Smoothie Science

The smoothie is one of the hallmarks of a health-conscious diet. In a regimen that includes small but frequent meals and a dedicated workout routine, the smoothie serves many purposes: meal replacement, post-workout recovery agent and guilt-free dessert among them. Making it with the right ingredients is the key, however, and it’s something that a lot of people fail to consider. Just because it’s a smoothie doesn’t mean it’s automatically healthy; ice cream is still ice cream, and chocolate doesn’t magically lose calories just because you blend it with ice and milk.
With the correct blend of ingredients, a smoothie can be exactly what the doctor - or fitness trainer - ordered. It’s the perfect vehicle for downing supplements like protein isolate and creatine, as well as a great way to turn boring fruit or bland milk into something tasty. Not every smoothie has to be milk-based, either. Many of the recipes here start with 100% fruit juice as the base, making them ideal for the lactose-intolerant.
Smoothies have been fruit- or fruit juice-based 
Traditionally, smoothies have been fruit- or fruit juice-based. In recent years, the rising popularity of protein shakes has led to many smoothies starting with a milk base (often skimmed), with a protein supplement and fruits added just for flavour. Some of the most delicious smoothies are semi-frozen, made by throwing ice and fresh fruit into a blender. You can add a bit of fruit juice if you want something that’s a little more liquid, or toss in a scoop of fat-free ice cream for a creamier consistency. Milk is best left for protein shakes and outright frozen milkshakes; the blend of acidic fruit and basic milk can create a pH imbalance in the stomach if either ingredient isn’t absolutely fresh. If you still want a dairy base, try skim yoghurt with a dash of vanilla extract.
There are umpteen ways to flavour a smoothie. Acidic fruits like strawberries, blueberries, raspberries, mango, kiwi and passion fruit are favourites. Not only do they add a dose of sweetness, they’re all high in antioxidants and several vitamins. A small fruit smoothie, therefore, makes a wonderful pre-workout snack. These types of fruits are also popular because you can juice them fairly easily, allowing for a consistent flavour when you want to add that component. Bananas, with their alkaline nature, are a great counterbalancing flavour to many citric fruits; they work especially well with berries.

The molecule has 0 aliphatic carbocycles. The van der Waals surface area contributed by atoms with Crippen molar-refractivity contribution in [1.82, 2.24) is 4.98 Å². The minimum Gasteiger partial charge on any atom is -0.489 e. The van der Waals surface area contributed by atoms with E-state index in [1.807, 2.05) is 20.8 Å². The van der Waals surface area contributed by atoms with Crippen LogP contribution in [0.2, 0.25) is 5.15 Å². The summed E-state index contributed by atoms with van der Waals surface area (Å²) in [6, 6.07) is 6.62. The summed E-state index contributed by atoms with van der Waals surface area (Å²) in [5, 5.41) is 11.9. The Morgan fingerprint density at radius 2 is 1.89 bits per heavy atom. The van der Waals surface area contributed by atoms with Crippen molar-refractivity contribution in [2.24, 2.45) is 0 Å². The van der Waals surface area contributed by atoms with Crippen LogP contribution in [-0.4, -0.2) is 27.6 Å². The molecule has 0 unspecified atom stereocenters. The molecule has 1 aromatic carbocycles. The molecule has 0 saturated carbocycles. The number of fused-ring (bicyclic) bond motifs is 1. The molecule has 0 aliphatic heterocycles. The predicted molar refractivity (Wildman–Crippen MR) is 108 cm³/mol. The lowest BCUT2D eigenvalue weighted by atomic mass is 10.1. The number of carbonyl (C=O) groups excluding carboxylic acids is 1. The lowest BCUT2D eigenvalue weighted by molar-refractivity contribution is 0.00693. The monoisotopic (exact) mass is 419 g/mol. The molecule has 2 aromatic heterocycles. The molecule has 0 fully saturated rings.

Acidic fruits Smoothies 
Considering something not so fruity? Go for a caramel or chocolate base. A modest amount of dark cocoa powder or a tiny bit of caramel flavouring can go a long way. A base of fat-free ice cream or skim yoghurt with plenty of ice works best here. If you’re taking the chocolate route, adding banana creates a different and intensely delicious flavour. It’s okay to indulge in milk chocolate now and again, but if you’re going to make this a daily affair, stick to dark cocoa on most days.
Smoothies are popular with gym jocks 
Smoothies are popular with gym jocks because they’re perfect for drowning supplements. Protein isolates (whey, casein) are especially popular choices for smoothies. Creatine, a mass builder popular with those seeking to gain muscle, is another supplement that’s often put into smoothies. Açaí berry powder, with its cleansing effect and high antioxidant levels, is gaining popularity in India after becoming a mainstay in the West. Other supplements that often go into smoothies include: ginkgo biloba, taurine, green tea extract, chromium, bee pollen, aloe, B-complex, vitamin C, wheat germ and omega acids.